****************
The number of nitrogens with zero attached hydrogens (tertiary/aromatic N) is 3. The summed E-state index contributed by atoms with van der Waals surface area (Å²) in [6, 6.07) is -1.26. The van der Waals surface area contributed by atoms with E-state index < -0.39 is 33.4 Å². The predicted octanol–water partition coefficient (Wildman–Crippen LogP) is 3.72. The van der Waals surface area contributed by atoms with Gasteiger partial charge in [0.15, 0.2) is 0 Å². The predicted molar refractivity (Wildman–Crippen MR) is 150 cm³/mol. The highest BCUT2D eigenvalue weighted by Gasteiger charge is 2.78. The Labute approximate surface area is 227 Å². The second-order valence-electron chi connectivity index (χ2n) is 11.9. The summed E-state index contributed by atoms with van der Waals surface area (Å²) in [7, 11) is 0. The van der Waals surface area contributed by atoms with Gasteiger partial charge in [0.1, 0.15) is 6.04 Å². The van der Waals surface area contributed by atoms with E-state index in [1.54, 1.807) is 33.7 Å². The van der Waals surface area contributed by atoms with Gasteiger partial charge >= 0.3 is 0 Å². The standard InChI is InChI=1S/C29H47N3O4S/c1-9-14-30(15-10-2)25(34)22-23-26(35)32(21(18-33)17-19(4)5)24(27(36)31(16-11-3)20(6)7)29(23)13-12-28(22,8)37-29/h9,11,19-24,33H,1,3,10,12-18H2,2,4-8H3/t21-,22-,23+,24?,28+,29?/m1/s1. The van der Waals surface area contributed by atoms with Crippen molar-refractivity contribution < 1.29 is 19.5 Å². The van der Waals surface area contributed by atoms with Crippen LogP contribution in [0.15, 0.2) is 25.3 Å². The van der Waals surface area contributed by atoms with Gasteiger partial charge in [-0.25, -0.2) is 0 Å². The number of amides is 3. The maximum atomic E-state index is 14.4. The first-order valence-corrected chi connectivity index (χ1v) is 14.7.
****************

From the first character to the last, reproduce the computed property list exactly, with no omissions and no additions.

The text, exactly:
The number of nitrogens with zero attached hydrogens (tertiary/aromatic N) is 3. The summed E-state index contributed by atoms with van der Waals surface area (Å²) in [6, 6.07) is -1.26. The van der Waals surface area contributed by atoms with E-state index < -0.39 is 33.4 Å². The predicted octanol–water partition coefficient (Wildman–Crippen LogP) is 3.72. The van der Waals surface area contributed by atoms with Gasteiger partial charge in [0.15, 0.2) is 0 Å². The predicted molar refractivity (Wildman–Crippen MR) is 150 cm³/mol. The highest BCUT2D eigenvalue weighted by Gasteiger charge is 2.78. The Labute approximate surface area is 227 Å². The second-order valence-electron chi connectivity index (χ2n) is 11.9. The summed E-state index contributed by atoms with van der Waals surface area (Å²) in [7, 11) is 0. The van der Waals surface area contributed by atoms with Gasteiger partial charge in [0.1, 0.15) is 6.04 Å². The van der Waals surface area contributed by atoms with E-state index in [1.54, 1.807) is 33.7 Å². The van der Waals surface area contributed by atoms with Gasteiger partial charge >= 0.3 is 0 Å². The standard InChI is InChI=1S/C29H47N3O4S/c1-9-14-30(15-10-2)25(34)22-23-26(35)32(21(18-33)17-19(4)5)24(27(36)31(16-11-3)20(6)7)29(23)13-12-28(22,8)37-29/h9,11,19-24,33H,1,3,10,12-18H2,2,4-8H3/t21-,22-,23+,24?,28+,29?/m1/s1. The van der Waals surface area contributed by atoms with Crippen molar-refractivity contribution < 1.29 is 19.5 Å². The van der Waals surface area contributed by atoms with Crippen LogP contribution in [0.15, 0.2) is 25.3 Å². The van der Waals surface area contributed by atoms with Gasteiger partial charge in [-0.25, -0.2) is 0 Å². The number of amides is 3. The maximum atomic E-state index is 14.4. The first-order valence-corrected chi connectivity index (χ1v) is 14.7.